Along with this I am working on a small side project that will create sitemaps and even give detailed reports on your site. I have built the crawler portion, but thinking I am going to minimize the sitemaping element so I can make it for free. While I will make the reporting parts a paid element.
Recently I ran into an issue with IE 8, but all the other versions of IE and Firefox, Chrome, and Safari looked just fine! Some of the sites I work on happen to get extremely large and the CSS, HTML portions get split up over several files. Because of this often times its easy to miss something. Especially when there has been 5-6 developers in that section over time.
When dealing with Cross Browser support I find that HTML validation is a must. It may not resolve every issue that comes up to bat, but it will certainly help on some crazy pesky issues.
Lately I have had "caching" on the brain and have been working on a decent way of caching.
So far I have found that caching is obviously faster and in XML format makes it really easy to iterate through in Object format.
My methods so far are
- Checking a database table for current cached item information.
- If it has an expiration date or does not exist the feed needs to be cached.
- If needs to be cached - Caching will grab the feed via curl, fopen, or file_get_contents()
- Feed will then be stored in a file in a specific directory on the server.
- Database will either be updated or inserted with feed information.
Something I have been saying for a long time now is how the Web World is a guessing game. The same thing can be applied to many other occupations. Facebook, Twitter, and so many other "start ups" that have succeeded in becoming a house hold name in the beginning had no idea if they would be viral.
Facebook had a humble beginning that lead to a insanely addicting social network that allows you to connect with everyone you know and their trash cans. Twitter provides us with a 140 characters or less thoughts. Which is nice as Facebook friends to give us WAY to many details about their lives.
Suddenly with these two start ups they created a new fad. Status updates!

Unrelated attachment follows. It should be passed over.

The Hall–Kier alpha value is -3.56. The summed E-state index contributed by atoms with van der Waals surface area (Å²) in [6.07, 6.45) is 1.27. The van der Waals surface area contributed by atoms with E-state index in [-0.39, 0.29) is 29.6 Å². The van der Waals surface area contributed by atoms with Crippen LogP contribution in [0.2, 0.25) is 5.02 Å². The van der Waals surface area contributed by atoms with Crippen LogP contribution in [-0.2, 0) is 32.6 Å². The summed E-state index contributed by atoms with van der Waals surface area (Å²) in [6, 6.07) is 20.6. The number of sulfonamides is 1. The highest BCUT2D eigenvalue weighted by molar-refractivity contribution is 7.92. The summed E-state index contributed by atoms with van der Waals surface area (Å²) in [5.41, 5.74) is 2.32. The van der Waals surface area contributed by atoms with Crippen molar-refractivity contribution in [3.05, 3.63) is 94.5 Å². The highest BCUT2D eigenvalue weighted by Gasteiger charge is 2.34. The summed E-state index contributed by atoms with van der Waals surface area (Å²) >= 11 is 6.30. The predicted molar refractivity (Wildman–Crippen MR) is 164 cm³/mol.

What does this all mean? Basically they chimed in on what they thought to be a "hole" in the market. This hole they filled or rather created.
Recently I posted about HTMLEntities and a PHP function that can convert crazy characters and such to their HTML form.
Along with this I posted about encoding types. Let me first say that these two go hand and hand. When dealing with funky characters such as "éœ∑´®†¥ˆ˙ƒ." And then throw in different page encoding's such as UTF-8 and ISO-8859-1. If you take those same characters and POST them or output them from a database to a different encoding type you might soon find them to be entirely different.
Frustratingly enough there is tons of methods to fix this issue, but found only one method to work for my situation. It basically involves changing the characters to their HTML variants before being saved to the database.
Few updates to the site -
- Added social media to the site such as facebook, twitter, linkedin, and google plus.
- Added drop down menu for my personal information.
- Fixed an issue when I would input a code example any time I would have to edit the post I would have to almost rewrite the example.
Much more to come...
Wysiwig Editor Example Code IssueConvert special characters between certain tags.TinyMCE example codeHTML | PHP | Websites
Luckily I found an easy fix. I switched from using blockquotes to pre tags with code tags. Not only this but I found a PHP script that cleans the code behind these tags to make things as they should be.
Recently I did a post about website loading. Which had me thinking... Paginiation! Its a lovely device that allows you to not have to display all the content on the same page. There are so many forms of pagination and pagination theories. One of which is a newer method called. "Auto Pagination." It is seen on many sites such as local pages on google and several others.
It basically detects the "windows" scroll and once a certain position on the page has been achieved it loads more content into the page. Some other neat useages of this window scroll is on mashable.com when reading an article if you scroll far enough down it will display the next article on the list. But this is about pagination...
The speed of your website loading is still a common issue with websites. Looking back in the past 56k modems were the majority of people online. Now days its common for average speeds above 2-10MB per second! It would seem that with the increase of the speeds that size would truly matter. However, because faster download speeds are more common larger sites are even more possible.
- Transformers: Robots in Disguise by Hasbro, Ince https://t.co/25I6K4UvyD by shauncs 907 days ago via iOS
- Its been a long time sense I have "tinkered" in 3D. This brings back memories of working in Adobe Atmosphere. https://t.co/JxPuNSgsK1 by shauncs 1164 days ago via Twitter Web Client
- SO ya my 2 year old and 4 year old sharing there scores on my twitter... I guess they thought I wasn't active enough... by shauncs 1216 days ago via Twitter Web Client
- I got 4736 points while escaping from a Giant Demon Monkey. Beat that! http://t.co/rNGWoAQorL http://t.co/9JLQi5ZpaF by shauncs 1234 days ago via Temple Run 2 on iOS
- I just flew 168m in a brilliant game of #JetpackJoyride on iPad. http://t.co/uUZBoW8vcD http://t.co/iwtRX95hPt by shauncs 1245 days ago via Jetpack Joyride on iOS
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